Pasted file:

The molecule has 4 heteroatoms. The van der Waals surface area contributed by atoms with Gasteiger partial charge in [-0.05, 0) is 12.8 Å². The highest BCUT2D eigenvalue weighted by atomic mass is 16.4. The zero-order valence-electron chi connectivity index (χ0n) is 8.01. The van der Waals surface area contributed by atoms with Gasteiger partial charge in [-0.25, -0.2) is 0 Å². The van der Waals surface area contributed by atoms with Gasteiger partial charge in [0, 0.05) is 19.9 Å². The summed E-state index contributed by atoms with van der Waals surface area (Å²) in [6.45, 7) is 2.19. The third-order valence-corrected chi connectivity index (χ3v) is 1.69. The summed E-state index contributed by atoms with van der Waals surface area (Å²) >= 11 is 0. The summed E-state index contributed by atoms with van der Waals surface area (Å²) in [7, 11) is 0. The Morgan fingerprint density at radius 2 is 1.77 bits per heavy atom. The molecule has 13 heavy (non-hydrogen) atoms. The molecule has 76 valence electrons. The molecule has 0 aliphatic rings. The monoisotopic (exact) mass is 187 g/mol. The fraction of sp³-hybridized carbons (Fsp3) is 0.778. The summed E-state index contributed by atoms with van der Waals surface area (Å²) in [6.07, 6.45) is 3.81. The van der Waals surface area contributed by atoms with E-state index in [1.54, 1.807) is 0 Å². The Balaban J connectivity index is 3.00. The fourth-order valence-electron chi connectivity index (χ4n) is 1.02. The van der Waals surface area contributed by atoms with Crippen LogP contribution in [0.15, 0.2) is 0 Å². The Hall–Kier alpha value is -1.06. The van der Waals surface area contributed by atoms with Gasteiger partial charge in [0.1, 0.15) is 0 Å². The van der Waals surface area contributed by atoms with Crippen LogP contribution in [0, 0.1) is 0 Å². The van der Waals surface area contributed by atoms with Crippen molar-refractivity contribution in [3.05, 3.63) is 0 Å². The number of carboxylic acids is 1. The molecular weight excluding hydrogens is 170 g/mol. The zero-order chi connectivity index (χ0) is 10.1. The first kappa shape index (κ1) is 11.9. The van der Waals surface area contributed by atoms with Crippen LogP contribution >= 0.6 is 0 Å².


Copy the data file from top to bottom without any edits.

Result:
The molecule has 4 heteroatoms. The van der Waals surface area contributed by atoms with Gasteiger partial charge in [-0.05, 0) is 12.8 Å². The highest BCUT2D eigenvalue weighted by atomic mass is 16.4. The zero-order valence-electron chi connectivity index (χ0n) is 8.01. The van der Waals surface area contributed by atoms with Gasteiger partial charge in [-0.25, -0.2) is 0 Å². The van der Waals surface area contributed by atoms with Gasteiger partial charge in [0, 0.05) is 19.9 Å². The summed E-state index contributed by atoms with van der Waals surface area (Å²) in [6.45, 7) is 2.19. The third-order valence-corrected chi connectivity index (χ3v) is 1.69. The summed E-state index contributed by atoms with van der Waals surface area (Å²) >= 11 is 0. The summed E-state index contributed by atoms with van der Waals surface area (Å²) in [7, 11) is 0. The Morgan fingerprint density at radius 2 is 1.77 bits per heavy atom. The molecule has 13 heavy (non-hydrogen) atoms. The molecule has 76 valence electrons. The molecule has 0 aliphatic rings. The monoisotopic (exact) mass is 187 g/mol. The fraction of sp³-hybridized carbons (Fsp3) is 0.778. The summed E-state index contributed by atoms with van der Waals surface area (Å²) in [6.07, 6.45) is 3.81. The van der Waals surface area contributed by atoms with E-state index in [1.54, 1.807) is 0 Å². The Balaban J connectivity index is 3.00. The fourth-order valence-electron chi connectivity index (χ4n) is 1.02. The van der Waals surface area contributed by atoms with Crippen LogP contribution in [0.15, 0.2) is 0 Å². The Hall–Kier alpha value is -1.06. The van der Waals surface area contributed by atoms with Gasteiger partial charge in [0.1, 0.15) is 0 Å². The van der Waals surface area contributed by atoms with Crippen LogP contribution in [0, 0.1) is 0 Å². The van der Waals surface area contributed by atoms with Crippen molar-refractivity contribution in [3.05, 3.63) is 0 Å². The number of carboxylic acids is 1. The molecular weight excluding hydrogens is 170 g/mol. The zero-order chi connectivity index (χ0) is 10.1. The first kappa shape index (κ1) is 11.9. The van der Waals surface area contributed by atoms with Crippen LogP contribution >= 0.6 is 0 Å².